Try these activities with the infants in your program:

Find flowers that babies can pick. If there are dandelions or tiny wild daisies or blue veronica flowers in the grass around the school, babies can enjoy gathering as many of these flowers as they wish.

Plant flowers that babies can sniff, such as hyacinths. These low-growing flowers have a powerful fragrance in early spring, and they come in a variety of dazzling, jewel-like colors. Also plant perennial fall hostas in a shady part of the garden. In the autumn, hostas have a strong, sweet scent that will enrapture babies who push their noses deep into the large white blooms.

Take babies out on a trip to a rose garden when the blooms are at their peak of beauty and fragrance. All children love delicious scents. If there is a rose garden in the park near your school, take them to visit it in June. Be sure to model how to be gentle with a flower. If the babies have learned gentle touch, they may even be able to caress the velvety flower petals.


Try these activities with toddlers:

Take pictures of plants as they sprout as they unfurl leaves, and as they produce buds and then flowers. Ask parents to bring in photos of the children when they were tiny babies, then bigger babies who could sit up, then toddlers just learning to walk. Talk to the toddlers about how they have been growing. Now talk to them about how they are watching plants and flowers growing from very tiny to bigger and even bigger.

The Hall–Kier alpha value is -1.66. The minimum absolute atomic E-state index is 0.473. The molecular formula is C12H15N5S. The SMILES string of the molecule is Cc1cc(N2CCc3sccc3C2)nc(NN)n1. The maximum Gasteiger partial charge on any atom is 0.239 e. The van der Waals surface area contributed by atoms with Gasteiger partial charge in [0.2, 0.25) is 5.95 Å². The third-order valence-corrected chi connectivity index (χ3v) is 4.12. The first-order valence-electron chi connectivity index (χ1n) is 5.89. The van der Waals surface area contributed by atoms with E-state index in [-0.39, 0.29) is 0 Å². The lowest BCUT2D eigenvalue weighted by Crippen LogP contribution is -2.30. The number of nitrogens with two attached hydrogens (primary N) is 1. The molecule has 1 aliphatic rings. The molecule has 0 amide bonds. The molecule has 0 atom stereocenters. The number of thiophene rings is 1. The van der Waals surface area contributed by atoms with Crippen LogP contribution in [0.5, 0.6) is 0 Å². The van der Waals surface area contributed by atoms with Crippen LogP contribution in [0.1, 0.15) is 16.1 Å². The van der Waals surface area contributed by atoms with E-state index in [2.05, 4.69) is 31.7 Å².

Teach colors of different blooms. Can the toddlers find different color flowers in a bed of tulips? Talk about short and tall plants. Can toddlers point to a tiny plant growing close to the ground? Can they find a tall plant?

Snowballs (hydrangeas) last all summer. If there is a bush that is full of flowers, a teacher can cut some and arrange them in a vase with water for toddlers to enjoy indoors.

Share books that display colorful pictures of plant and animal life, including insects that children may have noticed outdoors, such as grasshoppers, ants, and bees.

Teach children the names of a few easy-to-recognize flowers. Display large colorful pictures, and, if possible, take toddlers outside to see flowers growing naturally. Help toddlers learn the names of a few flowers. Express pleasure and pride when toddlers recognize and name flowers, such as daisies or roses. Sharing picture books about plants and creatures reinforces children's pride in recognizing familiar creatures of nature.